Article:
Death in Breslau

Death in Breslau is the first of four books in the Inspector Eberhard Mock series written by the Polish novelist Marek Krajewski. Set in the German city of Breslau (present-day Wroclaw, Poland) during the years 1933 and 1934, this intricate thriller is also a meticulous and vivid evocation of a metropolis and a bureaucracy caught in the tightening grip of the ascendant Nazi Party and the Gestapo. “On January 31st [1933], the posts of Minister of Internal Affairs and Chief of the entire Prussian Police were taken by Hermann Göring,” Krajewski dryly reports; “…a new order had come to pass.”

Sardonic, erudite Counsellor Eberhard Mock, Deputy Head of the Criminal Department of the Police Praesidium, must now tolerate in his ranks Max Forstner, a “small, fat, red-haired scoundrel” who is the protégé of the new President of Police, “the fanatical Nazi” Edmund Heines. Mock, however, has learned that “anyone could be destroyed,” and Forstner’s downfall is one of the sweetest in the novel, but it must wait. Mock’s immediate concern is a murder, weird and foul.

The teenage daughter of Baron von der Malten is found butchered (along with her governess), her open abdominal cavity containing a live scorpion. Other scorpions scurry about the floor; on the wall there is writing, apparently ancient Syrian. With this scene the novel seems to plunge into gothic lunacy. Yet in the dense, tactile atmosphere Krajewski creates — of bordellos, orgies, torture chambers, Freemasons, Nazis, and degenerate aristocrats — the scorpion murder doesn’t seem that outlandish.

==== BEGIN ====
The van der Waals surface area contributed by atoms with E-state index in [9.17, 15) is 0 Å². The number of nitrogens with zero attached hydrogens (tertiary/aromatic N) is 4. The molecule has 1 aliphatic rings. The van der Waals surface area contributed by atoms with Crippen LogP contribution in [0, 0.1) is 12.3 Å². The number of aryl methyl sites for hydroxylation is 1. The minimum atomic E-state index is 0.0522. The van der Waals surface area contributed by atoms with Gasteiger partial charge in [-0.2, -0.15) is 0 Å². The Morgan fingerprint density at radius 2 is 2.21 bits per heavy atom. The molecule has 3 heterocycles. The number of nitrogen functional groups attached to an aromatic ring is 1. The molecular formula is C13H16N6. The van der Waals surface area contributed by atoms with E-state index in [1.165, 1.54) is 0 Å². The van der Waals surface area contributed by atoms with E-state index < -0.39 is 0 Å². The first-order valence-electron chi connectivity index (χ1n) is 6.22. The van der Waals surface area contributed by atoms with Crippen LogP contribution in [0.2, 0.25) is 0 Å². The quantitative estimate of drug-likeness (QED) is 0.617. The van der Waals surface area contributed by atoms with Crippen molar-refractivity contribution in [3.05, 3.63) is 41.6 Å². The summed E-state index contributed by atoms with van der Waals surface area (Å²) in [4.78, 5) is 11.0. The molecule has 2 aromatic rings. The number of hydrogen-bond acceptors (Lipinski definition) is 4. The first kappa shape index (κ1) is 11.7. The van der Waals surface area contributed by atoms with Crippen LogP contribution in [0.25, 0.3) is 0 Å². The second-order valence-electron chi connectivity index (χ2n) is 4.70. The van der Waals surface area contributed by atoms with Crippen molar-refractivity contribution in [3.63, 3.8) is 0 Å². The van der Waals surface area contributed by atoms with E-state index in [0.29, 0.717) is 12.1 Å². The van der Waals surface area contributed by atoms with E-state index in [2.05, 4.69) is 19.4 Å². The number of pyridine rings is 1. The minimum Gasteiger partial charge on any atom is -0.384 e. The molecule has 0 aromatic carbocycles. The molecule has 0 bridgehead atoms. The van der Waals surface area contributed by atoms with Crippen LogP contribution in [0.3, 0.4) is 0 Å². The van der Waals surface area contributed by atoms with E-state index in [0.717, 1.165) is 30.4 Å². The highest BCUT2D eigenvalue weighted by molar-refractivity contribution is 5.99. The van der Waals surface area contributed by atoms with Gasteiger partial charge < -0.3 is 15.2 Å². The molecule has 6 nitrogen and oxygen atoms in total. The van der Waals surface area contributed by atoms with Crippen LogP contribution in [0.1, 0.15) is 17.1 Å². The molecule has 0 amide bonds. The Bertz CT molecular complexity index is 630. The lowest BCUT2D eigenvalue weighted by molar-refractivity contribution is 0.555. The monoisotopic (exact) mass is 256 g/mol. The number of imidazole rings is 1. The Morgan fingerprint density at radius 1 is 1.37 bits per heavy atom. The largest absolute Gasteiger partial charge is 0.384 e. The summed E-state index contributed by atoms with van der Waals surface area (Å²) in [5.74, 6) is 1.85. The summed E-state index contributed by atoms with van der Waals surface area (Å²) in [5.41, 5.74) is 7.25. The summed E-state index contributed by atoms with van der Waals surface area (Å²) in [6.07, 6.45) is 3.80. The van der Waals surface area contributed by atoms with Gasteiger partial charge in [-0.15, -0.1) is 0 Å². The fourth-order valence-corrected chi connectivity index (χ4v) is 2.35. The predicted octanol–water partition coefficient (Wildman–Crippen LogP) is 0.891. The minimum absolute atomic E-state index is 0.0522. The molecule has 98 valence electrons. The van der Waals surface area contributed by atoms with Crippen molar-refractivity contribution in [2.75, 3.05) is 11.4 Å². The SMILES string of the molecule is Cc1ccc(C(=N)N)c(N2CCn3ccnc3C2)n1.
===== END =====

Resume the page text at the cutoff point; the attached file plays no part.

Sure enough, it is rapidly solved.

Thanks to the Gestapo, the girl’s killer is immediately identified, tortured, and induced to commit suicide. He is, conveniently, a Jewish epileptic pet shop owner, but the truth is less convenient and far more convoluted. To uncover it, Mock must penetrate the ranks both of the decayed Prussian aristocracy and of the new Nazi power brokers, all the while risking exposure, not of his erotic tastes but of his Masonic affinity. Mock is assisted by Herbert Anwaldt, an alcoholic young officer recently arrived from Berlin and still haunted by memories of a childhood spent in an orphanage there. In Anwaldt, Mock finds the son he never had, a role that Anwaldt gratefully accepts even as he discovers his true identity, one that carries with it a death sentence.

This Oedipal theme, along with the Crusader revenge tale at the novel’s core, might well have derailed the Nazi-era plot, but Krajewski’s wonderfully laconic style and his painterly descriptions of place and character tether even the most overwrought scenes to a palpable reality. A Gestapo Hauptsturmführer, for example, is described as “…an overweight Brandenburgian, bare, freckled skull pasted down with clumps of red hair, green eyes, beefy cheeks; a lover of Schubert and underage girls,” while Rawicz is “…a pretty, neat little town full of flowers and dominated by red-brick prison watch towers.”

Similarly, in a Poznan apartment “…the spines of untouched books glittered and the green armchairs standing under a palm spread their soft insides. Through the open window wafted the nauseating, sweetish smell of the slaughterhouse.” What lies ahead, it seems, is already here.